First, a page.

Discover a Unique and Whimsical Candy Shop in Dover
Lickee’s & Chewy’s transports guests to a world of pure imagination
Trying to pin a job description on Chris Guerrette can be a bit of a trick. He’s a business owner, to be sure, but stopping there would be selling him short.
Add a few more titles and you may get close: candy fanatic, networker extraordinaire, mad scientist, importer, builder and idea man. As the owner of Lickee’s & Chewy’s Candies & Creamery in Dover, he brings all of those skills together to create a unique experience that acts as a tractor beam for anyone with a sweet tooth.
“I always wanted Lickee’s and Chewy’s to be more of an experience for folks when they come to see us,” Guerrette says. “Customers come in and look around with wide eyes — which is exactly what we hoped for. It makes it fun.”
Step inside the Dover confectionery shop and discover that Guerrette is part Merlin with a little Willy Wonka and a little Walt Disney swirled in. The one-of-a-kind, fantasy-themed, 5,000-square-foot space in the Cocheco Mills offers a dizzying array of chocolates, truffles, ice cream and shakes, sodas and candy from all over the world. But the first impression, one carefully planned and executed, is that this is no ordinary sweet shop.
The first clue: The entire operation is watched over by a dragon named Igor who stands next to a grand black-and-silver throne. Nearly a dozen smaller dragons are stationed throughout the space; a village of faerie houses is tucked here and there, connected by sparkling lights signifying that the inhabitants are visiting one another; a collection of butterflies stretch their wings near the ceiling; a full-size Cinderella carriage sits in the middle of things, and fixtures — some acquired from India — are massive, heavy wooden and iron structures that add a completely authentic vibe to things.
“I’ve been a big fan my whole life of science fiction and fantasy,” Guerrette says. “If you look closely, you’ll see influences from every major science fiction movie or fantasy story, whether it’s ‘Lord of the Rings’ or ‘Harry Potter.’ There’s usually a little something that’s been turned into part of the store.”
The idea first came to Guerrette while he was on deployment in Afghanistan with the US Air Force. Families and supporters back home would send care packages packed with candy, and it would be collected and piled onto an office table. Someone once commented, “That’s a lot of lickies and chewies.”
“I had never heard that term before,” Guerrette says. “Come to find out, it’s an old military term to describe candy and chocolates. I thought, I’m going to open a candy store with that name someday, and here we are, many years later.”
Guerrette the idea man then went to work, pulling storylines, business plans and ideas from dozens of sticky notes that line his workspace, eventually formulating a backstory and creating the legend of Lickee, the knight, and Chewy, the dragon, from the kingdom of Caramelot. The store’s mascots were brought to life by New Zealand artist Nate Walker.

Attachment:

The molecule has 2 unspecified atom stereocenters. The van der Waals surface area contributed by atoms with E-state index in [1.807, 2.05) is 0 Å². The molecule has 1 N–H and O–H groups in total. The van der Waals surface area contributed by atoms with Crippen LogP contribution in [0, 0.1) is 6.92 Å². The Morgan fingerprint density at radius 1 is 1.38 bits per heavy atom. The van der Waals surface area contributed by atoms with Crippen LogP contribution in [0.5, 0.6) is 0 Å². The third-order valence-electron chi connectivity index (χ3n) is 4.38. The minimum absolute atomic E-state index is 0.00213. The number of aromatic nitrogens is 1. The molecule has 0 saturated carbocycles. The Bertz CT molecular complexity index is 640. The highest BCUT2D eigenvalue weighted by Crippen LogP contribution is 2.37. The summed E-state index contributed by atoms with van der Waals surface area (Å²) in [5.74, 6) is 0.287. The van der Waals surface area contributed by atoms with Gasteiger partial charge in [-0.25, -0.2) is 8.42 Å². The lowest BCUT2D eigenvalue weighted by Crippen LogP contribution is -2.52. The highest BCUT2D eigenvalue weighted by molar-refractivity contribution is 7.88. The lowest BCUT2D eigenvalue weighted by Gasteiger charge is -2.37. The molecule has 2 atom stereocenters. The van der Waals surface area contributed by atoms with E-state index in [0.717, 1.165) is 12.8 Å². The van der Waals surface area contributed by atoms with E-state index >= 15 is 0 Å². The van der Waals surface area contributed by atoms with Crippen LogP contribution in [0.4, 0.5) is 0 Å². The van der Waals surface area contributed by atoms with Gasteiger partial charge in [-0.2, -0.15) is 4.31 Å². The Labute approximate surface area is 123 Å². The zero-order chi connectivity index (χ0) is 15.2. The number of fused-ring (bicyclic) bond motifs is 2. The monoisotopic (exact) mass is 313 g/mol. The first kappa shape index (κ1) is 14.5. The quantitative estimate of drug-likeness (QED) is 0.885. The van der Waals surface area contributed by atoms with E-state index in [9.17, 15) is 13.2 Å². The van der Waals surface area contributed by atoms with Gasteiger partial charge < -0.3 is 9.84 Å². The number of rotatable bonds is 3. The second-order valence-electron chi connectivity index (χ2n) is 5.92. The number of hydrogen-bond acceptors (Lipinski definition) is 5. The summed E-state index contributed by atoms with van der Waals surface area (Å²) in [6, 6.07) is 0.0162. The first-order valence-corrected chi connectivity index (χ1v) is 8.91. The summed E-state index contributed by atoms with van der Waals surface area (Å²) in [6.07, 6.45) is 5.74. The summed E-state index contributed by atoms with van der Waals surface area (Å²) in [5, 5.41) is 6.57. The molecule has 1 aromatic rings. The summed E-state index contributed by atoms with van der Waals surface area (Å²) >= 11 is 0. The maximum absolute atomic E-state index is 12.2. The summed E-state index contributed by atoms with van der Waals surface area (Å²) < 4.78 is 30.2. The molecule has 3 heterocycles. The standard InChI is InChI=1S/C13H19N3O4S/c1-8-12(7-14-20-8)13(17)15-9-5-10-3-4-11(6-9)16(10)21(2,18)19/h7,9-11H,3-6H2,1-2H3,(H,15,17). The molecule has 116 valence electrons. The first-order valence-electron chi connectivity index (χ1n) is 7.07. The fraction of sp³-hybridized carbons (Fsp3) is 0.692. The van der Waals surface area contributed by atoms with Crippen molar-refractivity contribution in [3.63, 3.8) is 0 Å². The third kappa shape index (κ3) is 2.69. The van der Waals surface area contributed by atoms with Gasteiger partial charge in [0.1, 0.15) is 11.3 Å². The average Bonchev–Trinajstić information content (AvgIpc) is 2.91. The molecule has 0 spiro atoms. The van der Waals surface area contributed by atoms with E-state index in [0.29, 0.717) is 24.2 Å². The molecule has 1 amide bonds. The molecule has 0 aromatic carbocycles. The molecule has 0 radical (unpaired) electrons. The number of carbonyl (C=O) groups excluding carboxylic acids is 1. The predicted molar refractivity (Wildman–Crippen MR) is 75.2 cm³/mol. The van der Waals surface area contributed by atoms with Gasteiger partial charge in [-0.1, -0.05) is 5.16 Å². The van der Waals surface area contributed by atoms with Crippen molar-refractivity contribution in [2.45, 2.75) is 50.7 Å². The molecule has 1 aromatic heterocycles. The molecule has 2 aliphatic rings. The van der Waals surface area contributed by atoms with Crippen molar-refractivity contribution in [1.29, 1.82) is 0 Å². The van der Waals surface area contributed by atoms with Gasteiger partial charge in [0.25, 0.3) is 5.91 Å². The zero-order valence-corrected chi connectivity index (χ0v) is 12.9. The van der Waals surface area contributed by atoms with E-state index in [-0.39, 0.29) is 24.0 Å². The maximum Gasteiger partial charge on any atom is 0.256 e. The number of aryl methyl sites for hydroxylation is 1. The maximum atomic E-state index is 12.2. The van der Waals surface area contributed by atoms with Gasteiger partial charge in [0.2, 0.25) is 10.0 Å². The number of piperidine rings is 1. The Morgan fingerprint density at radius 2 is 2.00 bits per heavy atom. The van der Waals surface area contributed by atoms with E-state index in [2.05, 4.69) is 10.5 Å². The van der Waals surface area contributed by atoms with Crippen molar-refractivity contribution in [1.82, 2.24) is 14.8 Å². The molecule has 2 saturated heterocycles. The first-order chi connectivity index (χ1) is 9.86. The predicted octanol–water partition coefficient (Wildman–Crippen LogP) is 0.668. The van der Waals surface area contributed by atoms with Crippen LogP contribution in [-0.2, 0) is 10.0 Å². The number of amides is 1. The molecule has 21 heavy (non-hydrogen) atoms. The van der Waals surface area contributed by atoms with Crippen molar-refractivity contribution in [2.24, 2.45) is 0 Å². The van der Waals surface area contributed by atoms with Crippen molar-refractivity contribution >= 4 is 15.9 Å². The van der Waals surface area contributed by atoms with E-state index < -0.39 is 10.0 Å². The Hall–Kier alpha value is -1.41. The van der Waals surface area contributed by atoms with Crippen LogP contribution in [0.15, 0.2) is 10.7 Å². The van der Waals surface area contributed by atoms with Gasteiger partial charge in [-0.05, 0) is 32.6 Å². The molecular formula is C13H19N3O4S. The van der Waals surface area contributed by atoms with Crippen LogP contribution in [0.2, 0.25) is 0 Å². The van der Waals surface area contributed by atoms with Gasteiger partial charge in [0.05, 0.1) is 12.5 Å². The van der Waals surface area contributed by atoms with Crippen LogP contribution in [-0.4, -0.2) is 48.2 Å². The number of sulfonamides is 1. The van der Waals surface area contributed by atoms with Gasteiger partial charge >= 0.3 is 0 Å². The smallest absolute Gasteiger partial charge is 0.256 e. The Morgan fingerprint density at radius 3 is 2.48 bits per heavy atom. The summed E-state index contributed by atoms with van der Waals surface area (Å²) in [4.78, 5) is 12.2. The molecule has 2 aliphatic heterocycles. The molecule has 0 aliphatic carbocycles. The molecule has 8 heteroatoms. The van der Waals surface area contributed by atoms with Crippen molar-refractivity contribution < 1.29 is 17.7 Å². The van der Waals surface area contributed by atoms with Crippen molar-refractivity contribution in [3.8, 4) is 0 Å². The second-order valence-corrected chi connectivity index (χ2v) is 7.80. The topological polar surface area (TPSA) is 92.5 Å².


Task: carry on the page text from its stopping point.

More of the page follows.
The shop, which opened in September of 2018, has an identity, a backstory and a tangible, utterly unique vibe — and yet it’s impossible to lose sight of the fact that this sugary fortress is first and foremost a carefully curated candy store. Building relationships with dozens of distributors and candymakers allows Guerrette to stock items not found elsewhere. There are entire sections of sweets from Europe, Japan and even Scandinavia.
“I find these niche, small candy companies all over the world,” he says. “I carry a candy from a company called Lammes Candies in Texas. I fell in love with it and have carried it in my store for years. They’re very small — they only make a few products — but I think they’re amazing and I’m super-excited to share that with customers.”
The Texas Habanero Pralines are among the more unique flavors on the shelves, but they’re far from the only unusual selections. There’s an entire section of spicy candy and chocolates infused with heat. Or try, for example, the most sour candy in the world.
“It’s this ridiculously insane sour candy from England, Barnett’s,” Guerrette says, laughing. “They’re hard candies that literally come with a warning. But these are things you can’t just buy from a distributor. I’m able to get them because of years of research and developing relationships.”
It’s not only oddities, however. Guerrette’s team offers, among other things, cookies, fudge, hard candies, jelly beans and handmade chocolates and the outrageous King Shakes. It’s those massive, chilled treats that’ll draw the eye away from the magical menagerie that calls the store home.
“I created all those myself,” Guerrette says. “I’m kind of the creative piece in the store, always coming up with ideas. We always start with the shake flavor because that’s very important. Each shake has three to four ingredients in it. Then we’ll decide on a theme, what the top will look like, and then we’ll try different things until we’re happy with it.”
The seemingly gravity-defying shakes are topped in a vivid combination of cookies, candy, nuts, gummies, sprinkles, popcorn and chocolate shavings, chips and chunks, depending on the theme and Guerrette’s latest creative experiment.
“Being a candy and chocolate shop, we can create these shakes that have things in them that most places don’t, because they’re just a diner or an ice cream shop.”
Guerrette has also worked with another veteran-owned business — Smoky Quartz Distillery in Seabrook — to create a bourbon truffle that uses owner Kevin Kurland’s award-winning whiskey.
“Kevin and I were stationed together for years at Pease,” Guerrette says. “The two of us used to talk about our dreams after we left the military — he would open a distillery and I’d have a candy store. When I met Kevin, those things were just literally ideas. It’s interesting to see how we’ve both been able to pull it off.”